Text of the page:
They fell down quickly by a 2-0 score, had a couple of completely inept power plays in the first period that sucked all the game’s momentum away from them and received some subpar goaltending from Anton Khudobin on the way to a 4-2 loss to the lowly Avs. About the only B’s person above reproach in this one was David Pastrnak after scoring a pair of goals in the second period to get Boston back into the game, but it all fell short in a very frustrating, lackadaisical loss to a Western Conference team that isn’t very good. 

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Needless to say B’s coach Claude Julien wasn’t too happy after a loss where the Bruins might have had more success with a smarter approach to holding the puck. 

“There were a lot of problematic things [in the loss]. No doubt that the power play could have helped us in the first period, and failed to do that. They’ve got to be better,” said Julien. “We needed some saves tonight, and we didn’t get them. [Anton Khudobin] has got to be better.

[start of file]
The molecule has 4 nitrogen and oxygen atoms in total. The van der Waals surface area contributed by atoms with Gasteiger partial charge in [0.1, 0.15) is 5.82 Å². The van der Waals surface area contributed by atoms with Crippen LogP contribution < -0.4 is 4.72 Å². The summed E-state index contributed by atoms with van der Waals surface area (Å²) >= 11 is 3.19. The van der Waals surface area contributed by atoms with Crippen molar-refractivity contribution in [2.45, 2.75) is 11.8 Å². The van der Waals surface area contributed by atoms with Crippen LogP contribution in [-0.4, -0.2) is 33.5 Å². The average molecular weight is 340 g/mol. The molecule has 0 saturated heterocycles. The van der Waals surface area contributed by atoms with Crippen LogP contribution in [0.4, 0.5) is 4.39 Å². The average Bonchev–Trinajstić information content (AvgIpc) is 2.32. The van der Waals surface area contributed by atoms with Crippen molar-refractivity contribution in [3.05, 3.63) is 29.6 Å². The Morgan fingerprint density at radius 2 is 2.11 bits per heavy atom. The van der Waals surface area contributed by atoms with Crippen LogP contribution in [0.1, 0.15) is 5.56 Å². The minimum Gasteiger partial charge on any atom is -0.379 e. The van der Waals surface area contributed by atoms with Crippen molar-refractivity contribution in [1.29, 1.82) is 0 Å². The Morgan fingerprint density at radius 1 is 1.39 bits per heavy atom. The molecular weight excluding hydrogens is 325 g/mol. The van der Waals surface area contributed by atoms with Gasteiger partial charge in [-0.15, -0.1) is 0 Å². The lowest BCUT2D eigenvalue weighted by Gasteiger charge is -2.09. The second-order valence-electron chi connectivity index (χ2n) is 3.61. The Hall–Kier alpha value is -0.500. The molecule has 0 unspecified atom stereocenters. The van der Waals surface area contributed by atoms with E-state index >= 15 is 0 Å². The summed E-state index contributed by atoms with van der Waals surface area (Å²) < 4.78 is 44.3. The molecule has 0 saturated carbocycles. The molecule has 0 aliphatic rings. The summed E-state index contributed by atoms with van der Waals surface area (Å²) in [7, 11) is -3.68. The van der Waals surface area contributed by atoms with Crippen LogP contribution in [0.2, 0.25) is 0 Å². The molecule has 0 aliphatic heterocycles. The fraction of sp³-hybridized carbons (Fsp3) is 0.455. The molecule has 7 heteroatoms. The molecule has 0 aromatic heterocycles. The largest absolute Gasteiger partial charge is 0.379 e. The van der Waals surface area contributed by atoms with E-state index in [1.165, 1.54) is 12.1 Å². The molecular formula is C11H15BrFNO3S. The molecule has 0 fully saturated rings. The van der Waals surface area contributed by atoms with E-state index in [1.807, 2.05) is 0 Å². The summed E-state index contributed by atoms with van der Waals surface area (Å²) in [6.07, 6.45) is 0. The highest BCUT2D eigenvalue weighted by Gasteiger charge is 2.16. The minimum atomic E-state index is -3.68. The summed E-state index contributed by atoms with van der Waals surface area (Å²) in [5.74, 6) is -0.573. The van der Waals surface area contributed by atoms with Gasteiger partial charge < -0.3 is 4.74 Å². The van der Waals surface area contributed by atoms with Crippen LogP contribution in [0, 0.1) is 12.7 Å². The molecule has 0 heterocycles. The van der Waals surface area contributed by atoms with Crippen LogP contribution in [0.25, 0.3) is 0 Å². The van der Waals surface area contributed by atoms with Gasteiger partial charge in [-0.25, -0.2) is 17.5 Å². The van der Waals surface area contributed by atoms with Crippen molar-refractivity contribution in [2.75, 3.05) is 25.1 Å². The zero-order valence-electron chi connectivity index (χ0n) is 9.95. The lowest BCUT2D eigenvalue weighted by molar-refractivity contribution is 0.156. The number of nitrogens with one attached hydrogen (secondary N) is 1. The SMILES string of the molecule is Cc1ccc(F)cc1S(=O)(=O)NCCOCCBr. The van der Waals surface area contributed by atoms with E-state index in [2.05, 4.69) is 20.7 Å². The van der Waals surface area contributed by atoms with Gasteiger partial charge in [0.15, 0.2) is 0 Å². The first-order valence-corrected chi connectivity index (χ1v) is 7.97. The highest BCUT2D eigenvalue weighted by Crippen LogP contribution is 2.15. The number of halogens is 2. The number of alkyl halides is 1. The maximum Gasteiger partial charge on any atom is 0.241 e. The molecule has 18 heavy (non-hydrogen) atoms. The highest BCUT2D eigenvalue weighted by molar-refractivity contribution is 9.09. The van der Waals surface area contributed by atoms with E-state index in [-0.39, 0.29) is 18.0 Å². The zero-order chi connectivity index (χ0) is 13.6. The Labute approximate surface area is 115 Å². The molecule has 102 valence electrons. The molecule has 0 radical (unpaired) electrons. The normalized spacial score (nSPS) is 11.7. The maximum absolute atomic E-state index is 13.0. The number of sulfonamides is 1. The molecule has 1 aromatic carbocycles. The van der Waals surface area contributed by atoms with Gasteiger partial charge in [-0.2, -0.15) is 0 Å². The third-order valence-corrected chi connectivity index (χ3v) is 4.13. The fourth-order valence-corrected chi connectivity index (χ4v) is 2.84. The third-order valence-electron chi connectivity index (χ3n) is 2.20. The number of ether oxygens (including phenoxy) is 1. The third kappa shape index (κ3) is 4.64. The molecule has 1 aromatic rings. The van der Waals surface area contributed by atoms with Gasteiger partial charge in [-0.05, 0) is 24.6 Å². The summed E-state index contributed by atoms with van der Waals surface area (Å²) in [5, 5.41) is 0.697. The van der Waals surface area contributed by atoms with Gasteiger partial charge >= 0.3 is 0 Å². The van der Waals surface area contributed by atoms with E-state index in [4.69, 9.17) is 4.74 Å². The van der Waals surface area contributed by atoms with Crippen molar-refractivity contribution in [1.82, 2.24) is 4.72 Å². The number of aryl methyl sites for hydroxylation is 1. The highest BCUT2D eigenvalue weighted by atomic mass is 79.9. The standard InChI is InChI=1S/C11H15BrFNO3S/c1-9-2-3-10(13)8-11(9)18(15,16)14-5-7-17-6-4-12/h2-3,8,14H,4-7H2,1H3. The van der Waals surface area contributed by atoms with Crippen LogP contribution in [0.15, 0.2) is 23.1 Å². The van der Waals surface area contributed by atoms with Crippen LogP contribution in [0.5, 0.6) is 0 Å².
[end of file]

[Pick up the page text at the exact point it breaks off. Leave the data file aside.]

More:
“A lot of things here that we can be better at, and take responsibility [for]. But at the same time, you got to move on here.  It’s one of those nights that had we been smarter from the get go, we would have had a chance.”

Clearly it was about a lacking group effort when dissecting the loss, and the minus-3 for David Krejci on Thursday night marked back-to-back negative performances from the playmaking Czech center in big spots. The goaltending was shoddy with Anton Khudobin allowing four goals on 22 shots for Colorado, and unable to make plays on a couple of Colorado shots from outside the painted area that built up the Avs lead in the first place.